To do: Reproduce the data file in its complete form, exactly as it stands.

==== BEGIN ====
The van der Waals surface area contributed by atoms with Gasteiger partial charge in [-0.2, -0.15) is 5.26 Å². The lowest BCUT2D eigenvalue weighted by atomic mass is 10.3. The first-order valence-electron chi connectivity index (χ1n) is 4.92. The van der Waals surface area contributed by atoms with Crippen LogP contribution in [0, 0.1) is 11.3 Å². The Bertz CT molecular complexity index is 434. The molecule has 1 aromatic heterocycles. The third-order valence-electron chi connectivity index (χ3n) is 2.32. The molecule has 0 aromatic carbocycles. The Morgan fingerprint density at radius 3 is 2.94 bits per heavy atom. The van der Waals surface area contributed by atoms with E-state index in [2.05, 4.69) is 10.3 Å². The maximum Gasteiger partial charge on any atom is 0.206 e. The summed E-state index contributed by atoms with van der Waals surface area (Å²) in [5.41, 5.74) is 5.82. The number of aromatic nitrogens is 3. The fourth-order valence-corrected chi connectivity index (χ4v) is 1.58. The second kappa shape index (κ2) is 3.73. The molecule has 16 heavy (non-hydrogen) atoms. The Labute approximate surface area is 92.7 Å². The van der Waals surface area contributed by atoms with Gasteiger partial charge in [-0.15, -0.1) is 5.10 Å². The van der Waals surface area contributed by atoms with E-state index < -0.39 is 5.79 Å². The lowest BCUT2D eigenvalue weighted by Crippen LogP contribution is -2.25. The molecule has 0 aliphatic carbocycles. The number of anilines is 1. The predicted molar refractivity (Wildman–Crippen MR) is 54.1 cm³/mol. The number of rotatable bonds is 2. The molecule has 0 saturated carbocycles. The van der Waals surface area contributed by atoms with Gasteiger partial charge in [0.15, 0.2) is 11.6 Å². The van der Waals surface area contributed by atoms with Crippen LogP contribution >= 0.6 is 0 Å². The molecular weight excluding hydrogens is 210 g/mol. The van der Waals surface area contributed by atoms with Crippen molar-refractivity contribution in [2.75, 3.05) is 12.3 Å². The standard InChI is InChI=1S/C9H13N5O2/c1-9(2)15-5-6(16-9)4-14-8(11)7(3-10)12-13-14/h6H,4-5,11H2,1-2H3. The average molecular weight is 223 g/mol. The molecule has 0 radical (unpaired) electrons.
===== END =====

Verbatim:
The van der Waals surface area contributed by atoms with Gasteiger partial charge in [-0.2, -0.15) is 5.26 Å². The lowest BCUT2D eigenvalue weighted by atomic mass is 10.3. The first-order valence-electron chi connectivity index (χ1n) is 4.92. The van der Waals surface area contributed by atoms with Crippen LogP contribution in [0, 0.1) is 11.3 Å². The Bertz CT molecular complexity index is 434. The molecule has 1 aromatic heterocycles. The third-order valence-electron chi connectivity index (χ3n) is 2.32. The molecule has 0 aromatic carbocycles. The Morgan fingerprint density at radius 3 is 2.94 bits per heavy atom. The van der Waals surface area contributed by atoms with E-state index in [2.05, 4.69) is 10.3 Å². The maximum Gasteiger partial charge on any atom is 0.206 e. The summed E-state index contributed by atoms with van der Waals surface area (Å²) in [5.41, 5.74) is 5.82. The number of aromatic nitrogens is 3. The fourth-order valence-corrected chi connectivity index (χ4v) is 1.58. The second kappa shape index (κ2) is 3.73. The molecule has 16 heavy (non-hydrogen) atoms. The Labute approximate surface area is 92.7 Å². The van der Waals surface area contributed by atoms with Gasteiger partial charge in [-0.15, -0.1) is 5.10 Å². The van der Waals surface area contributed by atoms with E-state index < -0.39 is 5.79 Å². The lowest BCUT2D eigenvalue weighted by Crippen LogP contribution is -2.25. The molecule has 0 aliphatic carbocycles. The number of anilines is 1. The predicted molar refractivity (Wildman–Crippen MR) is 54.1 cm³/mol. The number of rotatable bonds is 2. The molecule has 0 saturated carbocycles. The van der Waals surface area contributed by atoms with Gasteiger partial charge in [0.15, 0.2) is 11.6 Å². The van der Waals surface area contributed by atoms with Crippen LogP contribution >= 0.6 is 0 Å². The molecular weight excluding hydrogens is 210 g/mol. The van der Waals surface area contributed by atoms with Crippen molar-refractivity contribution in [2.75, 3.05) is 12.3 Å². The standard InChI is InChI=1S/C9H13N5O2/c1-9(2)15-5-6(16-9)4-14-8(11)7(3-10)12-13-14/h6H,4-5,11H2,1-2H3. The average molecular weight is 223 g/mol. The molecule has 0 radical (unpaired) electrons.